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Binge Drinking Up 41 Percent Among Women Since COVID-19

October 01, 2020

Women have been turning to alcohol for relief from the COVID-19 pandemic at alarming rates, with a 41 percent increase in heavy, or binge, drinking episodes since March.

Alcohol consumption for people over age 30 is up in general, with a 14 percent overall increase, according to research published in the Journal of the American Medical Association Network Open. Conducted by the RAND Corp. and supported by the National Institute of Alcohol Abuse and Alcoholism (NIAAA), the research included interviews with more than 1,500 adults across the United States between late May and early June, in the midst of the pandemic’s first peak.

“Alcohol is a familiar and culturally acceptable source of relief from stress and anxiety,” said Dr. J. Craig Allen, medical director of Rushford, part of the Hartford HealthCare Behavioral Health Network. “However, subjective symptom improvement from an addictive substance is problematic. With alcohol, this relationship can lead to harmful use and development of full-blown depressive, anxiety and substance use disorders.”

Study participants were asked about any changes in alcohol consumption between spring 2019 and spring 2020. Both men and women indicated increased episodes of binge drinking, which is defined as five or more drinks for men and four or more for women in just a few hours. Women participants reported an alarming increase of almost 50 percent.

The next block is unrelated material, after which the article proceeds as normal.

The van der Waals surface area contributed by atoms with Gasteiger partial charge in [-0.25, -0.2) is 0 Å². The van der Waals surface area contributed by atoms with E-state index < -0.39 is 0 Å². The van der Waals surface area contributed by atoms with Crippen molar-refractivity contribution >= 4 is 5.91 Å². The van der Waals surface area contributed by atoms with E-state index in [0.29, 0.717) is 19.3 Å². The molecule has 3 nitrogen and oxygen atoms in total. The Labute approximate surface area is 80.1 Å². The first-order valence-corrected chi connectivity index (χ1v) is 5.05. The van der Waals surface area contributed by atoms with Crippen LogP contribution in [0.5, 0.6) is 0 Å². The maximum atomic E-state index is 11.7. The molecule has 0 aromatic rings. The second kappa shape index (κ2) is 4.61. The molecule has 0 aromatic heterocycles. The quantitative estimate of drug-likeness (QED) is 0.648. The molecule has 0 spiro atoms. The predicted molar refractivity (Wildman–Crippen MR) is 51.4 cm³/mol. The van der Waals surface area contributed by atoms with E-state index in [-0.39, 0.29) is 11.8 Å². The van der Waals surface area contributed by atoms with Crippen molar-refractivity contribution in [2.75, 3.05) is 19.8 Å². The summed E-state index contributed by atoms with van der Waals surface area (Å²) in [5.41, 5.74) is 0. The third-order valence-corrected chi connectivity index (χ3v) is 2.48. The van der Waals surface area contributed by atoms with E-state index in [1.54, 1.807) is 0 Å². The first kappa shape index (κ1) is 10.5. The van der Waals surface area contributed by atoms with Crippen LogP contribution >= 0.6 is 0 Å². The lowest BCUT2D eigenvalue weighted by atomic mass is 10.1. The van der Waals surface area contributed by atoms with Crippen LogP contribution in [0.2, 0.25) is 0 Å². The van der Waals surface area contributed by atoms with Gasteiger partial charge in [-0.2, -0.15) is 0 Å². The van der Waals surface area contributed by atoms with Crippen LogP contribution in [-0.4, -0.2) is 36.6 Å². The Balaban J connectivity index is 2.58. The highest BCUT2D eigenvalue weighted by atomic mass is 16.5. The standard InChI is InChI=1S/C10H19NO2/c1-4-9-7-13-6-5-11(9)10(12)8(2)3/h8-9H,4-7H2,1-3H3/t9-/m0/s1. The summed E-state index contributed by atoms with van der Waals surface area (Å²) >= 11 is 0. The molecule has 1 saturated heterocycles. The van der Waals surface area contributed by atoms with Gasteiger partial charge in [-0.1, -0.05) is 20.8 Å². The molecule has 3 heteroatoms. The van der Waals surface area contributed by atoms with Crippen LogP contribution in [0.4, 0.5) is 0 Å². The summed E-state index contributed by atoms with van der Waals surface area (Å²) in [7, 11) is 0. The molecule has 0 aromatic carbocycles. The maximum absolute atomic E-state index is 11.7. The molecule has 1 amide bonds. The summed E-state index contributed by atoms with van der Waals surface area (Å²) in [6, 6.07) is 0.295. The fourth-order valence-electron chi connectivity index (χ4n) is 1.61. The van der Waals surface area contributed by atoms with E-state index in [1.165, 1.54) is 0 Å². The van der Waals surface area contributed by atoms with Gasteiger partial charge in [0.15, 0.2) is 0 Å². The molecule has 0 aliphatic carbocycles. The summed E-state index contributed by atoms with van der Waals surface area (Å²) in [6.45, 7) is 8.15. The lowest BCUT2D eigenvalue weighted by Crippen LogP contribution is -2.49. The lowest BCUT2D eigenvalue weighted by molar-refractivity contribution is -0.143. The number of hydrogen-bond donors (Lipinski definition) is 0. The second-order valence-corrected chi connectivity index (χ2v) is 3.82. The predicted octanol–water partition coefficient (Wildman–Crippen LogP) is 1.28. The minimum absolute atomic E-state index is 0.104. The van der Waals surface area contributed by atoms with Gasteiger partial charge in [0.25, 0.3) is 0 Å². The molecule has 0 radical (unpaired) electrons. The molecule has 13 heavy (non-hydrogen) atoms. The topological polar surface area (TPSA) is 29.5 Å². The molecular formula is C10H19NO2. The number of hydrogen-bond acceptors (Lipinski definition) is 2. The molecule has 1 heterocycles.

The survey also asked participants to describe if and how their alcohol consumption has affected their lives, posing 15 such yes-and-no statements, such as:

  • “I have been unhappy because of my drinking.”
  • “I have felt guilty or ashamed because of my drinking”
  • “My family has been hurt by my drinking.”

The average number of affirmative answers nearly doubled for women, indicating a drastic impact on their lives. Men gave an average of five affirmative answers, compared to four in 2019.

The information is not surprising, according to Dr. Allen, who added that, “alcohol affects every organ in the body and increased consumption is associated with negative changes in mood, anxiety, sleep and relationships and overall poorer physical health.”

Nielsen data from March showed a 54-percent increase in alcohol sales and a 524-percent increase in online alcohol sales.

NIAAA Director Dr. George Koob said traumatic events trigger increases in alcohol consumption.

“There is a history with events like 911, Hurricane Katrina, earthquakes and other catastrophes, that people then drink more, post trauma,” he said. “Alcohol is a very effective painkiller. But when it wears off, that pain comes back with a vengeance.”

The World Health Organization spotted the trouble early, warning that increased alcohol use could exacerbate health issues and risk-taking behaviors.

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